South Korea successfully test-fired a submarine-launched ballistic missile (SLBM) on September 15, becoming only the seventh country in the world with the advanced technology and raising the prospect of a regional arms race.
The test, supervised by President Moon Jae-in, came hours after nuclear-armed North Korea fired “two short-range ballistic missiles” from South Pyongan province into the sea off its east coast, according to Seoul’s Joint Chiefs of Staff, and as China’s foreign minister visited Seoul.
Flying about 800km at a maximum altitude of around 60km, it was Pyongyang’s second firing in less than a week, after its official Korean Central News Agency reported it had test-fired a new “long-range cruise missile” over the weekend.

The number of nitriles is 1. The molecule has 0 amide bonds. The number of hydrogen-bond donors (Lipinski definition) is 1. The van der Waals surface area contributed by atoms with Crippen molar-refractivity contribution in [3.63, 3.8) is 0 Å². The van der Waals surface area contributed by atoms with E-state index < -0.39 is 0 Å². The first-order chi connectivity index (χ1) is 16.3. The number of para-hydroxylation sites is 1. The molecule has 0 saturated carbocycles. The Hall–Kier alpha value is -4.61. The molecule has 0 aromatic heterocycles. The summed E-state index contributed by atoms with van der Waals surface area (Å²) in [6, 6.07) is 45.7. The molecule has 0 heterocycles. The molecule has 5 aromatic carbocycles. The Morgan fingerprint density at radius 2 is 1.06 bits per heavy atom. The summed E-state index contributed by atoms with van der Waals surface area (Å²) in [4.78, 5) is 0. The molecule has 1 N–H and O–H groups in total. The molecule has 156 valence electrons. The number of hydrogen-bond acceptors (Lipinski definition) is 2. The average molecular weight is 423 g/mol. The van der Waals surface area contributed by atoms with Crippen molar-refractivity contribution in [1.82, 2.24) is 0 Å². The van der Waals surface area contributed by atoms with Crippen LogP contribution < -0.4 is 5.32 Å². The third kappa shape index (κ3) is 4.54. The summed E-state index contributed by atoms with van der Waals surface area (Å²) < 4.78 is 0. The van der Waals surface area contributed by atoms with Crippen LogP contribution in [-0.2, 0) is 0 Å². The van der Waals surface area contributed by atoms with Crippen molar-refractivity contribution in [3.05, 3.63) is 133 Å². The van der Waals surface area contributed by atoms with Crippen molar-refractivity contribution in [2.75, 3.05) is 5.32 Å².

“It’s extraordinary timing that you have not one but two Koreas testing ballistic missiles on the same day,” Yonsei University professor John Delury told AFP. “It does speak to the fact that there’s an arms race in this region that everyone needs to pay attention to.”
The South’s missile was fired underwater from its newly commissioned Dosan Ahn Chang-ho-class submarine, and flew the planned distance before hitting its target, the presidential Blue House said.
All other countries with proven SLBM capabilities have nuclear weapons of their own.
It is a strategic advance for the South, which has been strengthening its military capabilities as it seeks to counter the threat posed by the North, which is under international sanctions for its nuclear weapons and ballistic missile programmes.
With the successful tests, South Korea now has “sufficient deterrence to respond to North Korea’s provocations at any time”, President Moon said, urging the South to continue increasing its weapons programmes to “overwhelm North Korea’s asymmetric power”.